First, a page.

When we understand the root causes of criminal conduct based on real experiences, we are better positioned to advocate for resources that will prevent people from entering the criminal justice system. Further, it is our responsibility to provide intervention when people start walking down the wrong path.
I was here in the 1980s and ’90s as an assistant district attorney when my beloved borough was ravaged by the crack cocaine epidemic.
I was here at the start of the new millennium as a judge when the city experienced a renaissance, wherein our neighborhoods were thriving.
Soon after, I became district attorney in the thick of the opioid epidemic. My office targeted traffickers and we began a pioneering program for long-term heroin and opioid addicts who were cycling through the criminal justice system.
While intervention and treatment have provided a wellspring of hope for change, currently, there are new challenges. During the past three years, the Bronx has endured shootings and other violent crimes at a pace not seen in decades.
The surge of violence in the summer of 2020 came amid a perfect storm of the COVID-19 pandemic and its effects on the social fabric. Young people who were removed from vital community resources emerged from the quarantine period with scores to settle.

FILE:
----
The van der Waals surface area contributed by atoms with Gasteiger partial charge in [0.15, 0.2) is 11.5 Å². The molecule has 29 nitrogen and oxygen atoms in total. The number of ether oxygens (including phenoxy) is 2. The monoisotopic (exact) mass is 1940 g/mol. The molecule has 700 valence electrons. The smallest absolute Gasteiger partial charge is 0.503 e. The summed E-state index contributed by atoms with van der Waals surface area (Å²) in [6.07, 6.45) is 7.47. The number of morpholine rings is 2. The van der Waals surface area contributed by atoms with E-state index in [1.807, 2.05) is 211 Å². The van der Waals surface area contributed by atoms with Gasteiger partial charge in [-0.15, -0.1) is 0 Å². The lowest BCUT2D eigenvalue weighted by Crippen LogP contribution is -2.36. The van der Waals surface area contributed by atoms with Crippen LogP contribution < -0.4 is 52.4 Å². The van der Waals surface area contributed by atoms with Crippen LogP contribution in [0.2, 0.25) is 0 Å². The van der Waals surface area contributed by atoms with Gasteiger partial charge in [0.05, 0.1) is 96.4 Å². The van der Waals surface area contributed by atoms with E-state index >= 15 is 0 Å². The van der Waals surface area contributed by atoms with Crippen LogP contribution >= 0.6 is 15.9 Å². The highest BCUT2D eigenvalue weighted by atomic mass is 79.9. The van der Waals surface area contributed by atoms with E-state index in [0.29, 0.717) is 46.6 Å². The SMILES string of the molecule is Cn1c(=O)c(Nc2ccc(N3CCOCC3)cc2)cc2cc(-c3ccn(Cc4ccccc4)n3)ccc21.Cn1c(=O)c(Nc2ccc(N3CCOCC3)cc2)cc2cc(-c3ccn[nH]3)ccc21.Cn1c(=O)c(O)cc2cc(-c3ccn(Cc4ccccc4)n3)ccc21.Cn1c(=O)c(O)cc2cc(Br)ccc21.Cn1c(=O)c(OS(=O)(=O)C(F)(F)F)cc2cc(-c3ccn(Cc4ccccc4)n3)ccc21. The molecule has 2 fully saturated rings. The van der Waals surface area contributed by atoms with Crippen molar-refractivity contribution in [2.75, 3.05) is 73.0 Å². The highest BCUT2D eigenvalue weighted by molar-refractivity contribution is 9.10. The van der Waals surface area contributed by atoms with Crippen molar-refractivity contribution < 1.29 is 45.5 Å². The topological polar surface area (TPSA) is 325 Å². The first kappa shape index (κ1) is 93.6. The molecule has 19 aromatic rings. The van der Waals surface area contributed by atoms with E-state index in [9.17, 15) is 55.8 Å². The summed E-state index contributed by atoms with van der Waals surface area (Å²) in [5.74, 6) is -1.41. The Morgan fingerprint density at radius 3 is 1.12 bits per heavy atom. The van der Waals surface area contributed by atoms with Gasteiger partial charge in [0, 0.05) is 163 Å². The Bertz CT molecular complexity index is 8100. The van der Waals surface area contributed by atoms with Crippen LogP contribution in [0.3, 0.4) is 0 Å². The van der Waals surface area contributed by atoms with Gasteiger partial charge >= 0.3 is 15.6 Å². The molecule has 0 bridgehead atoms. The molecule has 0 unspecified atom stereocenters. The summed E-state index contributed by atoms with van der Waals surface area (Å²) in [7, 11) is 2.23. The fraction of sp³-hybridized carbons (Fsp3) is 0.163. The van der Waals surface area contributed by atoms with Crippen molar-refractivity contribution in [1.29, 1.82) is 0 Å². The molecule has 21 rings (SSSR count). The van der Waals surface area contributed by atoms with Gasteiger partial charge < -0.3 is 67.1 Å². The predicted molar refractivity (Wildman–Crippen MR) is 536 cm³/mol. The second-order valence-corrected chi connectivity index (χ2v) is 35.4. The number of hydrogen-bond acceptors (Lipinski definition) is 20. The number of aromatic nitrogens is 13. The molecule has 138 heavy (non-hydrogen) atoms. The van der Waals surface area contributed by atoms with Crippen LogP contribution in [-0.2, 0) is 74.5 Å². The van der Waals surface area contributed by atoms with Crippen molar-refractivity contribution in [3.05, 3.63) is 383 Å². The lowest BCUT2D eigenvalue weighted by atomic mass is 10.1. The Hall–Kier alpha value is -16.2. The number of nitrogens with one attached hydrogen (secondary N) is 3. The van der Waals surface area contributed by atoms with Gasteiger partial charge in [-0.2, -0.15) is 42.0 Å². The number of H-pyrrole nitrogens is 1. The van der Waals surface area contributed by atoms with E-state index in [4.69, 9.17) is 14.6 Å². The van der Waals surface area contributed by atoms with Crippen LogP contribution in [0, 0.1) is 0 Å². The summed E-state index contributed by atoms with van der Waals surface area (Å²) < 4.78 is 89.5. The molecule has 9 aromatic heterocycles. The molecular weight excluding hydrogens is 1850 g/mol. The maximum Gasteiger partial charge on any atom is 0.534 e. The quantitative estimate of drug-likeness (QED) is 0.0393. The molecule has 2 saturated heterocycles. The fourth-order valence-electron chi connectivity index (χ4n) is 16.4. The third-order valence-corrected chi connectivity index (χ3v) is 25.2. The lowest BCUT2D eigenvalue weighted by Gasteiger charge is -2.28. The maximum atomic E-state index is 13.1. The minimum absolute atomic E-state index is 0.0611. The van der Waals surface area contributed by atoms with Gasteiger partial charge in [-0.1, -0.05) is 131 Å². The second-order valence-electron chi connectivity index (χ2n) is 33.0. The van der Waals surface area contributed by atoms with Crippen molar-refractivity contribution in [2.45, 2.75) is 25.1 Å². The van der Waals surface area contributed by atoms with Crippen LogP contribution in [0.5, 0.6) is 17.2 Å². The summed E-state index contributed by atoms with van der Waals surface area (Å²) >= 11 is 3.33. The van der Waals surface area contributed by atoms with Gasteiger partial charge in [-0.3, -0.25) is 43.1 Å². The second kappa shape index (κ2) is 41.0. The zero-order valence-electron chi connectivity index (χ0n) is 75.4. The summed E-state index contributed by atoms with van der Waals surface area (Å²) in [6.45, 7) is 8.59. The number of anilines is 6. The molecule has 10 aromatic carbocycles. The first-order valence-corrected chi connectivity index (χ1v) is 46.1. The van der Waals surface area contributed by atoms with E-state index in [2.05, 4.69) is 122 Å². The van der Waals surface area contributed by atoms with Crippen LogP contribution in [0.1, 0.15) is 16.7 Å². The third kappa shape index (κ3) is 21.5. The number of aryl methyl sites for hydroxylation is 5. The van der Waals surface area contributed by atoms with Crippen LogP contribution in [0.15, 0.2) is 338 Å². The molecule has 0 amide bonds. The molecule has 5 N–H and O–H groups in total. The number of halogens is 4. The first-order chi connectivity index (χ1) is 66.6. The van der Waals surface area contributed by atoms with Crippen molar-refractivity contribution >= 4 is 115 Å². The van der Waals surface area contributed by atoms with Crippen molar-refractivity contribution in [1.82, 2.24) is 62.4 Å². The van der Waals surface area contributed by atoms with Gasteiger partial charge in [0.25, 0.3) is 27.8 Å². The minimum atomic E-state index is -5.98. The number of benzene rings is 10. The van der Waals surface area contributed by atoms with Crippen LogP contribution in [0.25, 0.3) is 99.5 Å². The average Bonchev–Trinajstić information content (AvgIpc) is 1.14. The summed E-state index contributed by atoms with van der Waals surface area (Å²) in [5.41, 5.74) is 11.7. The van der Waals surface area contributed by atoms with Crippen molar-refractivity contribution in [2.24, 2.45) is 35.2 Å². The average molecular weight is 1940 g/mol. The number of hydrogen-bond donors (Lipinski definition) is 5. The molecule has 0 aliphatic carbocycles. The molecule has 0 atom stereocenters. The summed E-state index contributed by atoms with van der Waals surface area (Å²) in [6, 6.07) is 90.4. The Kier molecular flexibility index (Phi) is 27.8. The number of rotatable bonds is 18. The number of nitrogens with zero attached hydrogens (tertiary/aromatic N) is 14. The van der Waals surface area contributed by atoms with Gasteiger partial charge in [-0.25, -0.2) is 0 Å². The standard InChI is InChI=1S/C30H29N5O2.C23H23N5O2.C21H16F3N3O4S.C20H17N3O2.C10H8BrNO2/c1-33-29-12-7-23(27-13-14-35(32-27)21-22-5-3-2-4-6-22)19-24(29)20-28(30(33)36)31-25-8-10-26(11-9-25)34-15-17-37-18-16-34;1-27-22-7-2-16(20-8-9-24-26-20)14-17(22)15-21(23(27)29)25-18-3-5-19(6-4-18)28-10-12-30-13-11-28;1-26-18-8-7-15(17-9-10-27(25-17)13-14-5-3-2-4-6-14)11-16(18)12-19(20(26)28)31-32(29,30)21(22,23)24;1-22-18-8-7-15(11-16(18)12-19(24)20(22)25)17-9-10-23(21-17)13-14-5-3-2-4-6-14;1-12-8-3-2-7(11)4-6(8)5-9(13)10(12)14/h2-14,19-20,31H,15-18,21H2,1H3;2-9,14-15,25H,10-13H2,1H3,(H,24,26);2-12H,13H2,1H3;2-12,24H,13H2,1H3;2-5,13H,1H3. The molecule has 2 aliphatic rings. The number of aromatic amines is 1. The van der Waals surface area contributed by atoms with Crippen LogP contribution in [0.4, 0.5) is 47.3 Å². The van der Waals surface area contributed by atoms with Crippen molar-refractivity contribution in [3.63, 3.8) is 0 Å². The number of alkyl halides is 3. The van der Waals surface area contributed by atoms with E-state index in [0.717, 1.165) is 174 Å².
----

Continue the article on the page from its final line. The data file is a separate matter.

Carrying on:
The Raise the Age law provided a welcome change to the criminal justice system. However, there were unintended consequences to public safety endangering the very youths it was meant to help. Under the statute, it requires a defendant to “display a gun,” not simply possess it, for a case to remain in Criminal Court. As a result, young people with gun possession cases are routinely sent to Family Court.
In fact, an 18-year-old was arrested for murder in the Bronx with four open gun cases that were pending in Family Court. Ultimately, we have seen teens with multiple gun cases in Family Court who were not appropriately held accountable ending up fatally shot or continuing the cycle of violence.